4.Database Tools - PostgreSQL, PostGIS and MongoDB: If you have data, you need to store it and have it readily accessible. The most popular open source data base system for structured data these days is PostgreSQL. Structured data is data that can be divided into distinct columns that are always the same. An example would be data from an air pollution sensor – it could have a latitude, longitude and pollutant concentration value. PostgreSQL comes as the default on Apple’s MacOS, but is also easy to install on any Windows or UNIX/Linux machine.
PostGIS is an addon to PostgreSQL that almost every clean tech application will need – simply because it is the only way to deal with data that has a location tagged onto it. Its main use is in analyzing and dealing with location information in the database as easily as possible. For example, if you need to figure out how many people are in the vicinity of the sensor that measures air pollution, PostGIS will let you sort and analyze the data by location and distance.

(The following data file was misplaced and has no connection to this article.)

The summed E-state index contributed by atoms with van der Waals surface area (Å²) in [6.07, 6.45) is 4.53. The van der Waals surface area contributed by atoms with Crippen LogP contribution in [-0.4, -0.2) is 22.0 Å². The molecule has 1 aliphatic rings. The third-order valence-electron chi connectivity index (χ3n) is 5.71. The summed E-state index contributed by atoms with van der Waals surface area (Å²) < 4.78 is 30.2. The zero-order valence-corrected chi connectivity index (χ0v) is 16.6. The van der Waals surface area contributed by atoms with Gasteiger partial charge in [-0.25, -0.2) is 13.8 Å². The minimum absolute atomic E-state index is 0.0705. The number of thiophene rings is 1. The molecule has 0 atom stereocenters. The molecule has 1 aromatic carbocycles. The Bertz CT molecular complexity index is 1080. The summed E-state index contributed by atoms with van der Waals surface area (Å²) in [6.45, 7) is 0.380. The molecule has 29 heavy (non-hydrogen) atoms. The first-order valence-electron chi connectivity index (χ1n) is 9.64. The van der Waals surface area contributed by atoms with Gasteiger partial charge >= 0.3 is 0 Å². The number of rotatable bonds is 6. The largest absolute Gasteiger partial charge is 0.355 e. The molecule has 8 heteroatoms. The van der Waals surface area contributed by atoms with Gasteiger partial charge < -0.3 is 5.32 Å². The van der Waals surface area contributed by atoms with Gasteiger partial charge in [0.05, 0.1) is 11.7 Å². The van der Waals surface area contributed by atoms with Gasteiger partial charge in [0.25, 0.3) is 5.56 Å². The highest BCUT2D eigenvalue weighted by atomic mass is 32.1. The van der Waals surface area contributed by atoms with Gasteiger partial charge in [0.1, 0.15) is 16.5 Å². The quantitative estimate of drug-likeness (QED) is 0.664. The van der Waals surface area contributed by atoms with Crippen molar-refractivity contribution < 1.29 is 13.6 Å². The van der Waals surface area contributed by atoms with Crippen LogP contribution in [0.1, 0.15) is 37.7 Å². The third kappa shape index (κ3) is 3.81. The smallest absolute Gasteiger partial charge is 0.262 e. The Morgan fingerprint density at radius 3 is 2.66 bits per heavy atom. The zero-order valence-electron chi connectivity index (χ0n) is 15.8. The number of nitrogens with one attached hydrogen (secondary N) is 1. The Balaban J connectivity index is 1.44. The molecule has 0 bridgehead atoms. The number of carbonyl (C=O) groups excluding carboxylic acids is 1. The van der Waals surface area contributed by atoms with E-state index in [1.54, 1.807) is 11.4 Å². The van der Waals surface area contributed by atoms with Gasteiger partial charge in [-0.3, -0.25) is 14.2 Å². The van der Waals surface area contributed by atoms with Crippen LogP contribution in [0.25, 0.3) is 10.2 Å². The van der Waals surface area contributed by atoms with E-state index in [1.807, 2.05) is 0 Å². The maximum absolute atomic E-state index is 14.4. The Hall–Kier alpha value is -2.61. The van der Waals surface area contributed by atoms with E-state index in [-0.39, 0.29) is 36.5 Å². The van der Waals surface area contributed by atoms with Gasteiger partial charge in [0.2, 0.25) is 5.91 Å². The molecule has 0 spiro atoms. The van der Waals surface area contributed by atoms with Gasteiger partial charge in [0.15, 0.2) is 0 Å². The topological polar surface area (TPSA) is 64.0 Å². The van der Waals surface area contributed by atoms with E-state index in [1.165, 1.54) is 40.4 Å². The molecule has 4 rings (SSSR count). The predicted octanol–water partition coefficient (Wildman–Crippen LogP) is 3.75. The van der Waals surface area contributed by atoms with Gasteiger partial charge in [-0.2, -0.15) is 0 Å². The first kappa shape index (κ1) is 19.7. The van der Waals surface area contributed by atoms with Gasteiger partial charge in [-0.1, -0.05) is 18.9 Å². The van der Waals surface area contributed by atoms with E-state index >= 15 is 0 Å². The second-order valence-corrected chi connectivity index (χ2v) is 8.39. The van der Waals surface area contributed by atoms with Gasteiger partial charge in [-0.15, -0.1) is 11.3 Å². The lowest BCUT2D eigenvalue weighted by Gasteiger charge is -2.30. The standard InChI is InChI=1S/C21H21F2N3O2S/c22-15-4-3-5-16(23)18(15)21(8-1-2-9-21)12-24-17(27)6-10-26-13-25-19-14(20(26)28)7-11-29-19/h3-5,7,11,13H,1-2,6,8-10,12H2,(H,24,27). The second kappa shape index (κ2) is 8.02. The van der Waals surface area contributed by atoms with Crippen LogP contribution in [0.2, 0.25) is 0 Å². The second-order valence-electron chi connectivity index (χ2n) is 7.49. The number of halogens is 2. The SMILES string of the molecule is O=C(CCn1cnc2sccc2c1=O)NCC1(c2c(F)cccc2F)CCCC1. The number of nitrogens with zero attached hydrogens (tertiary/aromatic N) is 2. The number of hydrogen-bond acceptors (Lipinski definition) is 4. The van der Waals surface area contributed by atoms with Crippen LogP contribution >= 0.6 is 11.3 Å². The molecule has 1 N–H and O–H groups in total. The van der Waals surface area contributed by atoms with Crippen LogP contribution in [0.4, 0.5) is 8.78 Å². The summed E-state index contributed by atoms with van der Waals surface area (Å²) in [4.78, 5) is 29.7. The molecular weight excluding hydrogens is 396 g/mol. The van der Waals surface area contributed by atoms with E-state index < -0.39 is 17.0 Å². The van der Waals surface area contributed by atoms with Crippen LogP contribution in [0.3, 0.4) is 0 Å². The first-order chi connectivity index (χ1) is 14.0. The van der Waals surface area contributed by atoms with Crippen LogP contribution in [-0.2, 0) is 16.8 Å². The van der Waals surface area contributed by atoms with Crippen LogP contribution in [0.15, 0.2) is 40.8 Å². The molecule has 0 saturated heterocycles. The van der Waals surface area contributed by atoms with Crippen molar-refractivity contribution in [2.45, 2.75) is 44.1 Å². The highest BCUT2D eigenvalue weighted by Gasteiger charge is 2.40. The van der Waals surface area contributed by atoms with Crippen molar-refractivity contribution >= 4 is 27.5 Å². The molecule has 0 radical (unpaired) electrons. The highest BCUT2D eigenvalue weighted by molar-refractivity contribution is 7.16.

Not all data these days can be structured into columns – much of what is generated by people is unstructured data. This includes things like web page information, social media data from Facebook posts and Tweets etc. This kind of data is best stored in what is called a NoSQL database – the most popular of these being the open source tool MongoDB.
It should be noted here that all three database systems can be easily accessed and manipulated using Python and Python’s powerful libraries. This is one reason why Python is preferred in data science circles – it allows the scientist to access the data and build the predictive model in the same program very easily.
5.Hadoop, MapReduce, Spark and Pig: These are the tools that are used to deal with genuinely big data – data in the Petabyte range - the kind of data that the Googles and Facebooks of the world have to work with. These systems allow for parallel storage and parallel processing of streams of data – they were first developed by Google, but are now extremely popular in many applications.
However, they are more complex and difficult to set up compared to the traditional database systems. It’s often easiest to prototype the analysis using the database tools in 3 and then build a Hadoop cluster if the data stream is really that large.